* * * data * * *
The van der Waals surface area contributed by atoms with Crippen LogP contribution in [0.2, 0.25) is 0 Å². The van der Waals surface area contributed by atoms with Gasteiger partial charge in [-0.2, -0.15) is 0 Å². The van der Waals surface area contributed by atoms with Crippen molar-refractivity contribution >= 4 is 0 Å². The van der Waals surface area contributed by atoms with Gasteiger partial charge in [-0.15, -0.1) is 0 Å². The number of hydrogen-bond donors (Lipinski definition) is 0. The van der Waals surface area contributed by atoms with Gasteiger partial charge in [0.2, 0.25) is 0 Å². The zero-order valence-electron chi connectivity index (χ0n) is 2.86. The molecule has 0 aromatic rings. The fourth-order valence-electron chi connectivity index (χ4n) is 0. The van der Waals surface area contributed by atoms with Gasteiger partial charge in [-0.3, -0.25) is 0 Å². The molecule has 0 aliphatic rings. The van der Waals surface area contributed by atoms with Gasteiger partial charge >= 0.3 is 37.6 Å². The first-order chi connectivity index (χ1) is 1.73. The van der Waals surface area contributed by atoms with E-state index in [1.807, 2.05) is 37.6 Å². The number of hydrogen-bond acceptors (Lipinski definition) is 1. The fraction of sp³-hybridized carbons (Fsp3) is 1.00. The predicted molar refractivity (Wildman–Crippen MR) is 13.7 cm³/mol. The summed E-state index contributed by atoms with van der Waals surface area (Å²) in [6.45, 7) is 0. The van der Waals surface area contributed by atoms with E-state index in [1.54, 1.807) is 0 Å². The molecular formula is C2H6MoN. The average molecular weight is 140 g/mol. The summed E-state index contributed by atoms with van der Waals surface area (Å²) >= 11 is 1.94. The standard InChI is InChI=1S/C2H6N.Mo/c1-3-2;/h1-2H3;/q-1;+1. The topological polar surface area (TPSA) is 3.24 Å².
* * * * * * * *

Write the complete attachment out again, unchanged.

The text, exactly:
The van der Waals surface area contributed by atoms with Crippen LogP contribution in [0.2, 0.25) is 0 Å². The van der Waals surface area contributed by atoms with Gasteiger partial charge in [-0.2, -0.15) is 0 Å². The van der Waals surface area contributed by atoms with Crippen molar-refractivity contribution >= 4 is 0 Å². The van der Waals surface area contributed by atoms with Gasteiger partial charge in [-0.15, -0.1) is 0 Å². The number of hydrogen-bond donors (Lipinski definition) is 0. The van der Waals surface area contributed by atoms with Gasteiger partial charge in [0.2, 0.25) is 0 Å². The zero-order valence-electron chi connectivity index (χ0n) is 2.86. The molecule has 0 aromatic rings. The fourth-order valence-electron chi connectivity index (χ4n) is 0. The van der Waals surface area contributed by atoms with Gasteiger partial charge in [-0.3, -0.25) is 0 Å². The molecule has 0 aliphatic rings. The van der Waals surface area contributed by atoms with Gasteiger partial charge >= 0.3 is 37.6 Å². The first-order chi connectivity index (χ1) is 1.73. The van der Waals surface area contributed by atoms with E-state index in [1.807, 2.05) is 37.6 Å². The number of hydrogen-bond acceptors (Lipinski definition) is 1. The fraction of sp³-hybridized carbons (Fsp3) is 1.00. The predicted molar refractivity (Wildman–Crippen MR) is 13.7 cm³/mol. The summed E-state index contributed by atoms with van der Waals surface area (Å²) in [6.45, 7) is 0. The van der Waals surface area contributed by atoms with E-state index in [1.54, 1.807) is 0 Å². The molecular formula is C2H6MoN. The average molecular weight is 140 g/mol. The summed E-state index contributed by atoms with van der Waals surface area (Å²) >= 11 is 1.94. The standard InChI is InChI=1S/C2H6N.Mo/c1-3-2;/h1-2H3;/q-1;+1. The topological polar surface area (TPSA) is 3.24 Å².